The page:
When there is in it but one only man.
O, you and I have heard our fathers say,
There was a Brutus once that would have brook'd
The eternal devil to keep his state in Rome
As easily as a king.
— Cæs. The ides of March are come.
Sooth. Ay, Cæsar; but not gone. Act iii. Sc. 1.
Monday, March 14, 2011
At the same time that the Eisenhower Interstate Highway system was being built in the United States in 1956, sounding the death knell of all reasonable and human scaled forms of transportation in this country, nearly 85 percent of the population in the Netherlands were getting from point A to point B by bicycle. Today there are about 16 million bicycles in Holland, slightly more than one for every inhabitant. About 1.3 million new bicycles are sold every year.
This charming video, discovered on the ever useful youtube, is a great collection of images of Dutch cycling in the 1950s. Makes one yearn for civilization.
Sunday, March 13, 2011
Today is the birthday of Hans Bellmer, born March 13, 1902. Bellmer was born in Kattowitz, Germany and at his father's insistence worked in a steel factory and a coal mine until entering Berlin Polytechnic to study engineering. While in Berlin Bellmer met the artists John Heartfield, Rudolf Schlichter and George Grosz and their friendship and inspiration led him to drop out of college in 1924 to work as a book printer and then as a commercial illustrator.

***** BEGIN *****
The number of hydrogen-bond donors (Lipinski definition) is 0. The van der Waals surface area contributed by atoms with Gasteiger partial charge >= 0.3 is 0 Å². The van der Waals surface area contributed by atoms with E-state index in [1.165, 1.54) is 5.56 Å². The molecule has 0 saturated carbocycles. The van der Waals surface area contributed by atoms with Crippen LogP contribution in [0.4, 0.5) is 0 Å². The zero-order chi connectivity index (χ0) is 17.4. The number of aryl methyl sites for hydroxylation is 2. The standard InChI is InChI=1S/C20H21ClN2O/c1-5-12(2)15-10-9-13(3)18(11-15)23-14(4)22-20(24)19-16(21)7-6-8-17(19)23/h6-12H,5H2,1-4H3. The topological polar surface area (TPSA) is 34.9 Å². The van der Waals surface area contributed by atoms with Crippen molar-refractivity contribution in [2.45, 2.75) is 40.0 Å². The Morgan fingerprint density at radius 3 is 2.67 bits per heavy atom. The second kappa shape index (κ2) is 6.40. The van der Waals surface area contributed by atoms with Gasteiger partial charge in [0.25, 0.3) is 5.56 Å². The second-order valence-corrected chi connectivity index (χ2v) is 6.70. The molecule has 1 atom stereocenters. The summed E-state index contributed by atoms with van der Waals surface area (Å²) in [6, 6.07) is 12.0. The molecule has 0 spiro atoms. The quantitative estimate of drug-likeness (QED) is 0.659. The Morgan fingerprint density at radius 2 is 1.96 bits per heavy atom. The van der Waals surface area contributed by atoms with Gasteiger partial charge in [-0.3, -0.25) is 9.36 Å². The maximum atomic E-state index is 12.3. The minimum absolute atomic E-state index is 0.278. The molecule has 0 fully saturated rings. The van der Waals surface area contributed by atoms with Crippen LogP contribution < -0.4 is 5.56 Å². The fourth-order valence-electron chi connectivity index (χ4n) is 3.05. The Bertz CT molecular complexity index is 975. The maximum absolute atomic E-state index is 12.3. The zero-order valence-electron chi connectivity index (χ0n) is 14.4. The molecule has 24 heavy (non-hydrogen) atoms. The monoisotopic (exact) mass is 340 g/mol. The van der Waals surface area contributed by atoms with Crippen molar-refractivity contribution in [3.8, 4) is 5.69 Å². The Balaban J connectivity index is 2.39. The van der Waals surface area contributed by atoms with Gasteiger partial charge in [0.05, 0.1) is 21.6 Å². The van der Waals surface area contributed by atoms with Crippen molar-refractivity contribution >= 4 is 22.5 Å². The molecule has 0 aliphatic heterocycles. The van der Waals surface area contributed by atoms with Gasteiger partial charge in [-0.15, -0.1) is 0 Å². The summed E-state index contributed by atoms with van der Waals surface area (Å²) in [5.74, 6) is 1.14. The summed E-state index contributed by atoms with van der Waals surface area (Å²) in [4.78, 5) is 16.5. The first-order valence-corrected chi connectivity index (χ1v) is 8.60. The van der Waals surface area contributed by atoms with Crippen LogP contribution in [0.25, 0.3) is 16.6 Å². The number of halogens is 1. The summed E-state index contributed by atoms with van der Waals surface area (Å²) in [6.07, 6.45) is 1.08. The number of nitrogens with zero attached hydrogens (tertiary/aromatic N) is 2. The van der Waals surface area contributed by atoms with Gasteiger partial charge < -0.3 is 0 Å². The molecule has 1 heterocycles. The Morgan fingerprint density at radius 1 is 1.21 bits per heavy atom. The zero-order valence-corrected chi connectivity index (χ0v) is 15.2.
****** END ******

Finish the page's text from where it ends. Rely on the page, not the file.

In 1933, as the Nazi party assumed power, Bellmer resigned his position and refused to continue working as a sign of resistance. He began to construct deliberately provocative sculptures using girlish three-dimensional dolls, which he photographed in erotic poses. Some of these works were published by Bellmer at his own expense in 1934, and others appeared in the Surrealist journal "Le Minotaure," signaling a long association with the European surrealists. In 1938 Bellmer fled Germany for Paris and on the outbreak of the second world war was interned with Max Ernst in a camp near Aix-en-Provence. On being discharged from the camp in 1941, Bellmer renounced his German nationality and fled to Castres. In 1943 Bellmer had his first one-man show at the "Librairie Trentin", a bookshop in Toulouse. It was followed by numerous international Surrealist group shows.